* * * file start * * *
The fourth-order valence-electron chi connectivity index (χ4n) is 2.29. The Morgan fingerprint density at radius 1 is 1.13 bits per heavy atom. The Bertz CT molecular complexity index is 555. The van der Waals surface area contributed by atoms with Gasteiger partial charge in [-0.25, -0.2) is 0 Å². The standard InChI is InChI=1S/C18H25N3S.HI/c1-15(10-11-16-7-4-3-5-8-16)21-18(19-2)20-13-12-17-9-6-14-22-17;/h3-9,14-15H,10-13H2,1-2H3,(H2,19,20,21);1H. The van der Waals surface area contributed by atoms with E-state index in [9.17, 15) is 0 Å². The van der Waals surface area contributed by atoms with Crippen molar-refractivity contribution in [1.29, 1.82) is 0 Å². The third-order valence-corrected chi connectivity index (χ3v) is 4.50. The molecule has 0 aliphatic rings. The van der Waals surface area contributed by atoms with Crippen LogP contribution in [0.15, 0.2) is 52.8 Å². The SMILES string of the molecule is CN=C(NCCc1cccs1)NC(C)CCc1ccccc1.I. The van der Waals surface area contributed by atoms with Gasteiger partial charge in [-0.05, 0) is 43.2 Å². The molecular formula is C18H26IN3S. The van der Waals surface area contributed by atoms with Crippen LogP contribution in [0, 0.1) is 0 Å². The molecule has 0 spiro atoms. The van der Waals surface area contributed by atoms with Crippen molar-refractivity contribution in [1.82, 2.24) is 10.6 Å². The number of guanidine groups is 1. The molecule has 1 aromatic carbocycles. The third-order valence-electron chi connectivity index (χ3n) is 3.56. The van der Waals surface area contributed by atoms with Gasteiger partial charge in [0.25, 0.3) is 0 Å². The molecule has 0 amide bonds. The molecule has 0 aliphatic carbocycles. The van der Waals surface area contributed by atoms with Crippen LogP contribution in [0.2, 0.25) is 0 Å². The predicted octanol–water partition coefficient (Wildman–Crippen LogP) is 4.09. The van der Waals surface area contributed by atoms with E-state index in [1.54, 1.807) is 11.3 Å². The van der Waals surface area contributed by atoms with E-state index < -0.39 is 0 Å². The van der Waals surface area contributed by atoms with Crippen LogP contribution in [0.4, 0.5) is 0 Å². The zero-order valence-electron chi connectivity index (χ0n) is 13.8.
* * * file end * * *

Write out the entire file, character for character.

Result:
The fourth-order valence-electron chi connectivity index (χ4n) is 2.29. The Morgan fingerprint density at radius 1 is 1.13 bits per heavy atom. The Bertz CT molecular complexity index is 555. The van der Waals surface area contributed by atoms with Gasteiger partial charge in [-0.25, -0.2) is 0 Å². The standard InChI is InChI=1S/C18H25N3S.HI/c1-15(10-11-16-7-4-3-5-8-16)21-18(19-2)20-13-12-17-9-6-14-22-17;/h3-9,14-15H,10-13H2,1-2H3,(H2,19,20,21);1H. The van der Waals surface area contributed by atoms with E-state index in [9.17, 15) is 0 Å². The van der Waals surface area contributed by atoms with Crippen molar-refractivity contribution in [1.29, 1.82) is 0 Å². The third-order valence-corrected chi connectivity index (χ3v) is 4.50. The molecule has 0 aliphatic rings. The van der Waals surface area contributed by atoms with Crippen LogP contribution in [0.15, 0.2) is 52.8 Å². The SMILES string of the molecule is CN=C(NCCc1cccs1)NC(C)CCc1ccccc1.I. The van der Waals surface area contributed by atoms with Gasteiger partial charge in [-0.05, 0) is 43.2 Å². The molecular formula is C18H26IN3S. The van der Waals surface area contributed by atoms with Crippen LogP contribution in [0, 0.1) is 0 Å². The molecule has 0 spiro atoms. The van der Waals surface area contributed by atoms with Crippen molar-refractivity contribution in [1.82, 2.24) is 10.6 Å². The number of guanidine groups is 1. The molecule has 1 aromatic carbocycles. The third-order valence-electron chi connectivity index (χ3n) is 3.56. The van der Waals surface area contributed by atoms with Gasteiger partial charge in [0.25, 0.3) is 0 Å². The molecule has 0 amide bonds. The molecule has 0 aliphatic carbocycles. The van der Waals surface area contributed by atoms with Crippen LogP contribution in [0.2, 0.25) is 0 Å². The predicted octanol–water partition coefficient (Wildman–Crippen LogP) is 4.09. The van der Waals surface area contributed by atoms with E-state index in [1.54, 1.807) is 11.3 Å². The van der Waals surface area contributed by atoms with E-state index < -0.39 is 0 Å². The van der Waals surface area contributed by atoms with Crippen LogP contribution in [0.4, 0.5) is 0 Å². The zero-order valence-electron chi connectivity index (χ0n) is 13.8.